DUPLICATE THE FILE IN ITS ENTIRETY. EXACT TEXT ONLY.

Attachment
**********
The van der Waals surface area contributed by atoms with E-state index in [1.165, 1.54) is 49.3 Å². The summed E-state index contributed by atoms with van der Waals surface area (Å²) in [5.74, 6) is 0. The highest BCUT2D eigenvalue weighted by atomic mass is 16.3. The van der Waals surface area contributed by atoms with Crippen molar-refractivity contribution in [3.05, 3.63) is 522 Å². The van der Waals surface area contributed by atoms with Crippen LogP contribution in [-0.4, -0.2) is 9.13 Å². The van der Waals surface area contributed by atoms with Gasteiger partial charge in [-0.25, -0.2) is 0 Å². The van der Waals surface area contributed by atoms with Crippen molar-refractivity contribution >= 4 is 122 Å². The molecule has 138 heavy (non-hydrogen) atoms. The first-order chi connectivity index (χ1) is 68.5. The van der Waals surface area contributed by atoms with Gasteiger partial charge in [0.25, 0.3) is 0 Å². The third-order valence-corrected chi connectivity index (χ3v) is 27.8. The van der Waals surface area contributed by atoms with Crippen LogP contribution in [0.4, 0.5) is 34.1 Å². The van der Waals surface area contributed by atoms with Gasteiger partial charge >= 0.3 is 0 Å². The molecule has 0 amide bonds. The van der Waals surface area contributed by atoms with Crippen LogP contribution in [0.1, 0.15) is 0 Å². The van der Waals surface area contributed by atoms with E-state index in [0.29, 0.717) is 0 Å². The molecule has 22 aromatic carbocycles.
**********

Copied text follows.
The van der Waals surface area contributed by atoms with E-state index in [1.165, 1.54) is 49.3 Å². The summed E-state index contributed by atoms with van der Waals surface area (Å²) in [5.74, 6) is 0. The highest BCUT2D eigenvalue weighted by atomic mass is 16.3. The van der Waals surface area contributed by atoms with Crippen molar-refractivity contribution in [3.05, 3.63) is 522 Å². The van der Waals surface area contributed by atoms with Crippen LogP contribution in [-0.4, -0.2) is 9.13 Å². The van der Waals surface area contributed by atoms with Gasteiger partial charge in [-0.25, -0.2) is 0 Å². The van der Waals surface area contributed by atoms with Crippen molar-refractivity contribution >= 4 is 122 Å². The molecule has 138 heavy (non-hydrogen) atoms. The first-order chi connectivity index (χ1) is 68.5. The van der Waals surface area contributed by atoms with Gasteiger partial charge in [0.25, 0.3) is 0 Å². The third-order valence-corrected chi connectivity index (χ3v) is 27.8. The van der Waals surface area contributed by atoms with Crippen LogP contribution in [0.4, 0.5) is 34.1 Å². The van der Waals surface area contributed by atoms with Gasteiger partial charge >= 0.3 is 0 Å². The molecule has 0 amide bonds. The van der Waals surface area contributed by atoms with Crippen LogP contribution in [0.1, 0.15) is 0 Å². The van der Waals surface area contributed by atoms with E-state index in [0.29, 0.717) is 0 Å². The molecule has 22 aromatic carbocycles.